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Retirement Planning > Saving for Retirement

How Boomers' Finances Compare To Other Groups

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Americans in the boomer age bracket are doing well compared to other families as a whole, according to figures from the last Fed report on the state of the American family’s finances.

On the other hand, Americans on the whole aren’t doing that well, the data suggests.

Among all U.S. families, average income actually fell 2% to $70,700 in 2004 from $72,400 in 2001, the Federal Reserve Bank’s most recent survey of consumer finances, covering 2004, found.

Among boomers in the 45 to 54 age group, average inflation-adjusted household income dropped 5% in the period, from $99,300 to $94,400. For slightly older boomers, however–heads of household aged 55 to 64–family income rose 8%, from $92,600 to $100,300 in that same period.

Meanwhile, total wealth of older boomers also pulled ahead of the pack. While the average net worth of all American families increased about 6% from 2001 to 2004, from $421,800 to $448,200, families whose household head was aged 55 to 64 saw net worth rise almost 8%, from $775,400 to $843,800. For those 45 to 54, family net worth grew less than 5%, from $517,600 to $542,700 in the period.

The income slowdown apparently has added to a problem long noted by economists: Americans just are not saving enough. The Fed data shows this alarming tendency only grew worse in the period studied.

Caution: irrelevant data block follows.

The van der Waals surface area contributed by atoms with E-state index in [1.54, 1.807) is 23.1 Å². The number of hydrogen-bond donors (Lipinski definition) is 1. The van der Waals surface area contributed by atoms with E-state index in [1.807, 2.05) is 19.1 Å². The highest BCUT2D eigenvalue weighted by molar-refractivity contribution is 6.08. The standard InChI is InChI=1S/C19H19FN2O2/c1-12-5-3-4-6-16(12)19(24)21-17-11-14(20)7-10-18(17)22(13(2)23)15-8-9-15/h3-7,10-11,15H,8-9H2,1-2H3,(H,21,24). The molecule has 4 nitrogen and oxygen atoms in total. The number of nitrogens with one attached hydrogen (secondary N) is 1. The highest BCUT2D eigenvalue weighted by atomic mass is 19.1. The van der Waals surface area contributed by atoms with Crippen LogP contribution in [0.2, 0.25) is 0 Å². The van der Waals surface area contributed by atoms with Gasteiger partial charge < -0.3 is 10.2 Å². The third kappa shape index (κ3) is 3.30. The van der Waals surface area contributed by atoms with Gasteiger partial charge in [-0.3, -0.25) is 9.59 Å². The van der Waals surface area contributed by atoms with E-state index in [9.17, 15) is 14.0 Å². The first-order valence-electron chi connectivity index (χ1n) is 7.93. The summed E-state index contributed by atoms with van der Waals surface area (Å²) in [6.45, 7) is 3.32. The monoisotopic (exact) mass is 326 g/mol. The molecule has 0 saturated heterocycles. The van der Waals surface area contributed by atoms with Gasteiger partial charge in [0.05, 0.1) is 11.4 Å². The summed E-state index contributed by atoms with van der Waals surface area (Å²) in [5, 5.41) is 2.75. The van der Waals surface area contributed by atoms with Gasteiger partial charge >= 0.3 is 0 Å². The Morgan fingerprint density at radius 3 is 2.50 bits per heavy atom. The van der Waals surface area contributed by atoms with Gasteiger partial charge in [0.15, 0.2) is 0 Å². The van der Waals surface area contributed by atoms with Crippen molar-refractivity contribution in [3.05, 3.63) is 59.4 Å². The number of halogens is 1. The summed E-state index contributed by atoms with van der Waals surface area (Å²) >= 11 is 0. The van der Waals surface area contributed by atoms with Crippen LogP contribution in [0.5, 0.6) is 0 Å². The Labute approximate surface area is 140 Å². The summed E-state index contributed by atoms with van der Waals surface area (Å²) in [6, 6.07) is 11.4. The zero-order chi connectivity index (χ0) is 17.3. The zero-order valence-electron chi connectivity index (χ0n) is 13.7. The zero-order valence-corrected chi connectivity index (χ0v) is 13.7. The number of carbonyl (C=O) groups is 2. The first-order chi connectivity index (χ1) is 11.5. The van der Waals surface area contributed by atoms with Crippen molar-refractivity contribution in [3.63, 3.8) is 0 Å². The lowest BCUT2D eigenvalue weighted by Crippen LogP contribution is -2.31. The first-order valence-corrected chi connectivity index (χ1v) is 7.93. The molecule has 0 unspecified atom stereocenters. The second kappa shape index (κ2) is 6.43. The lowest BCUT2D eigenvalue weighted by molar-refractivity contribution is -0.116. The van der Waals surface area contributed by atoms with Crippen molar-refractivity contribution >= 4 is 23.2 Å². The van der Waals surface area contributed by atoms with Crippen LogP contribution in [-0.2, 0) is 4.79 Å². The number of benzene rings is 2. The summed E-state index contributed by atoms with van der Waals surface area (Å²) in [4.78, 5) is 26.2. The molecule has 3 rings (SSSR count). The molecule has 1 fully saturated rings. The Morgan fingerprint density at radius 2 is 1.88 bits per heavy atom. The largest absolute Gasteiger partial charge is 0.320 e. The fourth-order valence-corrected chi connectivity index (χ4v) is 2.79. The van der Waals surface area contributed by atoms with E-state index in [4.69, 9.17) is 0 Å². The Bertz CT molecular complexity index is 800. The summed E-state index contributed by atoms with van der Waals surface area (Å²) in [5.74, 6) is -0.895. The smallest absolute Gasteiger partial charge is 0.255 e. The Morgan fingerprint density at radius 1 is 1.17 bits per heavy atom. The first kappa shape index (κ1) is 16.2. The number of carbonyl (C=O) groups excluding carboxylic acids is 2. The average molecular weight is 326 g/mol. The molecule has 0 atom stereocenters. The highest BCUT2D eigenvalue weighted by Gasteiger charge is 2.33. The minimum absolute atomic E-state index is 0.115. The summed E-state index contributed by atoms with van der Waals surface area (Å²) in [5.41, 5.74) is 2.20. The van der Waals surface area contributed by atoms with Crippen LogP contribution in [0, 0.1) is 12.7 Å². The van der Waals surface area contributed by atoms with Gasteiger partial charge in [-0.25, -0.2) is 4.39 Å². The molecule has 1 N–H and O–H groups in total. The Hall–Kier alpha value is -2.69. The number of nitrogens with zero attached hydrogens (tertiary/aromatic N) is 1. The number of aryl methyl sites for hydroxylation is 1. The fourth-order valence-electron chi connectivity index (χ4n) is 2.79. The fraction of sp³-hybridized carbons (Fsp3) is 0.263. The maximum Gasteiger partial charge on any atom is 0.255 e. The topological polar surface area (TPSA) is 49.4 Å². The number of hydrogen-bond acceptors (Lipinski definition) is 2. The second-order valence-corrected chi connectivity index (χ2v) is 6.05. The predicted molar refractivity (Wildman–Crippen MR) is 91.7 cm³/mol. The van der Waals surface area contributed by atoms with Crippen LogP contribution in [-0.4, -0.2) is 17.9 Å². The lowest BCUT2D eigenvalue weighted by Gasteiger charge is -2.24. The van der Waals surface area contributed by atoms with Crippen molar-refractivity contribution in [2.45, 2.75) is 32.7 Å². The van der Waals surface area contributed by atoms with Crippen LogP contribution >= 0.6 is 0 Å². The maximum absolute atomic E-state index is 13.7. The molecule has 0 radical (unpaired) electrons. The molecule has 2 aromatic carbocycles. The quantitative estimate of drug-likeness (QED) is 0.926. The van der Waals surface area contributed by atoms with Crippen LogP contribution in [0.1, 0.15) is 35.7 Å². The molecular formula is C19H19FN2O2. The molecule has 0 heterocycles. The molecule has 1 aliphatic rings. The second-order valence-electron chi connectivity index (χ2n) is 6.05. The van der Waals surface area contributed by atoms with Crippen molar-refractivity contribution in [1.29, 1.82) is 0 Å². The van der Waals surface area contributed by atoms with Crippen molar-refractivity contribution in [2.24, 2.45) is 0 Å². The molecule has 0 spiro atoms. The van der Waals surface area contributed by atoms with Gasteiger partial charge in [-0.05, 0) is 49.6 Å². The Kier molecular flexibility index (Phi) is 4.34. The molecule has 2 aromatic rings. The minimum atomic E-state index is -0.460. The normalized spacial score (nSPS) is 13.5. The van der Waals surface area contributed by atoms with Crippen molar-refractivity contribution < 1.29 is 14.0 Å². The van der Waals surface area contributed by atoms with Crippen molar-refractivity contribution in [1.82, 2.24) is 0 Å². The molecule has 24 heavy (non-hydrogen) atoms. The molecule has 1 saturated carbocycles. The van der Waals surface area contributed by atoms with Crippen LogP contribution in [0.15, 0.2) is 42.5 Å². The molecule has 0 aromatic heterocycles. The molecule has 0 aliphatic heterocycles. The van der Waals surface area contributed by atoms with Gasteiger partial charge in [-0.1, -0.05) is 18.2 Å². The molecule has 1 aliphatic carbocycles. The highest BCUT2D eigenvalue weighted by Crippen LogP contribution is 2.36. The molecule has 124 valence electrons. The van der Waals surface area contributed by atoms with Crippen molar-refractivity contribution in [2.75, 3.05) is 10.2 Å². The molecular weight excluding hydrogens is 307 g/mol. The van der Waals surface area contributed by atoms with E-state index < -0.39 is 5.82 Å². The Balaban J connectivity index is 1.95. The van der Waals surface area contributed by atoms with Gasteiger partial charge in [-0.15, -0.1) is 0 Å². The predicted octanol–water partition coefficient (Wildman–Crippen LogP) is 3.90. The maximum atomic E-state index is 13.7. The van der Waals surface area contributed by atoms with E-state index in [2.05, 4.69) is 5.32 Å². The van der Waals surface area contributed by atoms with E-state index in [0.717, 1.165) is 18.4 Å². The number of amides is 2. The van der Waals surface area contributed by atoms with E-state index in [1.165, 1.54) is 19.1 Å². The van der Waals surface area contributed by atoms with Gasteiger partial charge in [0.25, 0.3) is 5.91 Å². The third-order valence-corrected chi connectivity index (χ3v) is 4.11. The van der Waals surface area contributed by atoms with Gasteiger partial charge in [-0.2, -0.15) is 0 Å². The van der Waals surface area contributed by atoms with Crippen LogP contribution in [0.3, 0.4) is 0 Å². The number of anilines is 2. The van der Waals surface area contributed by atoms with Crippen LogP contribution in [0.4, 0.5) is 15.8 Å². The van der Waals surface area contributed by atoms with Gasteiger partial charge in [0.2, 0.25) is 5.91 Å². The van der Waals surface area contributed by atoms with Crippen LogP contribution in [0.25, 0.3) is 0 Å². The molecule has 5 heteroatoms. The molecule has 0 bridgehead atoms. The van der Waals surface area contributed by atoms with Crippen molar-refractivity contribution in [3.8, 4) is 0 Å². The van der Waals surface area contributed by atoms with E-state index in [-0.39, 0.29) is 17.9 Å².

Only about 59% of boomer household heads said they were saving any money at all in 2004, down from about 62% in 2005. This compared to a savings rate of 56% of all U.S. families in 2004, down from 59%.

An analysis of the Fed data by the Center for Retirement Research at Boston College shows that among those 55 to 64, accumulated funds in retirement accounts such as 401(k)s and IRAs averaged just $60,000 as of 2004. Even though that’s a growth of about 25% from $44,800 in 2001, it seems pitifully lower than what one would need at retirement.

In view of the 5% decline in income for the 45 to 54 age group, savings in general might be expected to take a hit. And they did. For those with a head of household in that age group, average family savings in 2004 was $49,000, up only 21% from $39,500 three years earlier.

The ratio of boomer families with retirement accounts did increase, however. Among those 55 to 64, this percentage rose from 59% to 63%.

In comparison, for American families overall, the portion with retirement accounts actually fell between 2001 to 2004, from 52% to 50%, offsetting most of the 3% increase of the preceding three years.

Another disturbing decline was seen in the number of Americans setting aside money for general savings. Among the 45 to 54 age group, the proportion who said they were saving fell from more than 63% in 2001 to roughly 59% in 2004; for those 55 to 64, the percentage fell from 62% to 59%.

A decline also was seen in both the number of people holding cash value life insurance policies and the accumulated assets in those policies, the Fed found.

Among those 45 to 54, 26% held cash value life in the latest survey, down from 31% in 2001, while among those 55 to 64, 32% held cash value policies, down from about 36%.

The cash accumulated in the policies also declined in the period, from an average $11,700 in 2001 for the 45 to 54 group to only $8,000 three years later. For the 55 to 64 group, the value fell from $10,700 to $10,000 in the same period.


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